How Yoga Teachers Can Prevent Vocal Fatigue 

You adjust your mindset as you prepare to teach class, taking your voice down a notch to the soothing tones you use in yoga. However, when you open your mouth to guide your students through the first asana, you croak like a proper bog bullfrog. Could you have vocal fatigue?

While vocal fatigue isn’t as common in yoga instructors as in those who teach HIIT and other high-impact activities, it can affect you. This condition can cause considerable distress — even result in canceled classes — as you worry that your hoarseness may be due to something infectious.

However, there are easy ways to prevent and treat this issue. Here’s how yoga teachers can prevent vocal fatigue.

What Are the Symptoms of Vocal Fatigue in Yoga Teachers? 

Vocal fatigue results when the muscles of the larynx and neck become inflamed from overuse. Symptoms of vocal fatigue include the following signs:

  • Total or intermittent loss of voice
  • Rough or hoarse voice quality
  • Loss of intonation and expressiveness
  • Constant throat clearing 
  • Dryness in the throat or excess mucous
  • Difficulty swallowing
  • Increased effort to talk
  • A sensation of a lump or pain in the throat

A sore throat can be a sign of infectious diseases, including COVID-19. It’s wise and kind of you to test yourself if unsure — yoga classes tend to attract those with chronic illnesses who may be at higher risk.

Three Ways to Treat Vocal Fatigue in Yoga Teachers

Treating vocal fatigue in yoga teachers is easy. Your best approach depends on your class location. Here’s what to do.

1. Tend to Yourself

You preach self-care, but do you practice it? Or are you one of the many yoga guides who let themselves dehydrate while tending to class members? Focusing on the task at hand is natural, but you also have to get wise about your physical needs.

Consider a pre-workout routine if you fall into this category consisting of hydrating snacks. Apricots, oranges, pineapples and plums contain over 80% water, and melons like cantaloupe over 90%. The readily accessible sugar provides energy, while the liquid content prevents dehydration as you communicate with participants.

Furthermore, take a reusable water bottle and sip it up throughout the class. Are you seeking a residual income stream? You could sell such vessels in your studio.

Text How Yoga Teachers Can Prevent Vocal Fatigue

2. Invest in the Right Equipment

Maybe you never thought about using a microphone to teach yoga, but you should. That way, you can talk in a low, natural voice — even with a packed class — and avoid vocal fatigue and strain.

If your aversion stems from the early days when fitness microphones required a bulky receiver that you clipped to your belt, making some supine postures impossible, take heart. You can now find simple lavalier mics that attach to a strap or shirt. The only issue you might encounter is in poses like child’s pose, where the microphone may crackle as you move into position or become loud, thanks to your mouth’s proximity — which lets you speak even more softly.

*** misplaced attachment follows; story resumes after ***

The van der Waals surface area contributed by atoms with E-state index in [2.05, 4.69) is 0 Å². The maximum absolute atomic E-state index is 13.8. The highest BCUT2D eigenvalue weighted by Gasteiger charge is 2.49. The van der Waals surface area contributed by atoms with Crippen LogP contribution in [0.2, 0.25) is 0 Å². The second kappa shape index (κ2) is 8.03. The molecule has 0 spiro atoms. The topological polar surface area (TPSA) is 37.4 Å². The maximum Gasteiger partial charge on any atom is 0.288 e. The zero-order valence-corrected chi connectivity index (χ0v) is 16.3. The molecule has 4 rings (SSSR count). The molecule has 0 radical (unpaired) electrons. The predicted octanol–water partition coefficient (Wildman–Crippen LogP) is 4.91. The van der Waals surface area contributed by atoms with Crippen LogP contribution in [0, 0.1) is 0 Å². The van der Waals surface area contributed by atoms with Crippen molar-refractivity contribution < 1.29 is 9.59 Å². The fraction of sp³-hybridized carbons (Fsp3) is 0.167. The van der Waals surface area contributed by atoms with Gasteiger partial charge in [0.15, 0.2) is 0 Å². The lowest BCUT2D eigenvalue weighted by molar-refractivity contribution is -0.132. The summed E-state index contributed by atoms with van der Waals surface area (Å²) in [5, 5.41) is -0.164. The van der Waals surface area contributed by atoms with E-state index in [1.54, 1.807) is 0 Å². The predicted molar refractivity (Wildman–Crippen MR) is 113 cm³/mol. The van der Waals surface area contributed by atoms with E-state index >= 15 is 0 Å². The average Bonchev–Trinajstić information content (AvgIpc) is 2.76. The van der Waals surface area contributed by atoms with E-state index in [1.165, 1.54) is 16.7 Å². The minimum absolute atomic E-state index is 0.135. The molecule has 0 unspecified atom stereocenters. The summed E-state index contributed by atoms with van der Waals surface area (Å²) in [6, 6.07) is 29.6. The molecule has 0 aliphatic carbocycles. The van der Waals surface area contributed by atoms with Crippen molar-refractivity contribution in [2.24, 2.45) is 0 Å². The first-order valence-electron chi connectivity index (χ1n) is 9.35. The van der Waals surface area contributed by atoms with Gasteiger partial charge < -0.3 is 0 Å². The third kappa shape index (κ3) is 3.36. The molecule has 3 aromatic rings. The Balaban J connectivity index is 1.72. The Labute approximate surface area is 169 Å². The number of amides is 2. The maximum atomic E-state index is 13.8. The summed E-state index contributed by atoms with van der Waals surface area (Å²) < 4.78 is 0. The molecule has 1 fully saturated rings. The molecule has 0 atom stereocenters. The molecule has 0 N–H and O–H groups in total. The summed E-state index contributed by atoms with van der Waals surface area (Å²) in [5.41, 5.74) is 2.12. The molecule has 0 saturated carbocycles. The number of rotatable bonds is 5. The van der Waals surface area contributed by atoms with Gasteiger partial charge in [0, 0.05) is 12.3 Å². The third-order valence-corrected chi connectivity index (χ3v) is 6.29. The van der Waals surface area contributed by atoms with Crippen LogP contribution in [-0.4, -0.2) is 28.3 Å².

3. Work With Existing Acoustics

Depending on your studio's configuration, you might not need a microphone at all. For example, do you teach in a regular gym? If so, you might have a large, open room that encourages voice projection through echoes. If your only competition is the grunts and groans from the weight room next door, closing a door or using heavy blankets to mute the outside sounds could let you use your natural voice without fatigue.

Should You Take a Break to Heal Vocal Fatigue? 

Depending on your symptoms' severity, a brief break from your teaching responsibilities could benefit you. Can you find a suitable substitute to take over and keep your participants engaged? You shouldn’t need longer than a week — if symptoms persist, it’s time to call a doctor.

What if you can’t find a substitute? Here are three other ways to keep class going:

  • Ask for help: An experienced participant can sometimes be your voice.
  • Use video: Record in a quiet space and crank the volume on playback.
  • Do silent Yin: A silent Yin class can be the relaxing retreat you and your participants need.

Preventing Vocal Fatigue

Vocal fatigue can strike yoga teachers. Worst, it can upset the tenor of your class — Kermit voice is not relaxing.

Fortunately, you can prevent vocal fatigue using the above steps. Protect your voice box and enjoy guiding the healing classes you love.

Mia Barnes
Mia Barnes is a health and wellness writer with over 3 years of experience writing about yoga, mindfulness and meditation. She is also the Founder and Editor-in-Chief of Body+Mind Magazine.

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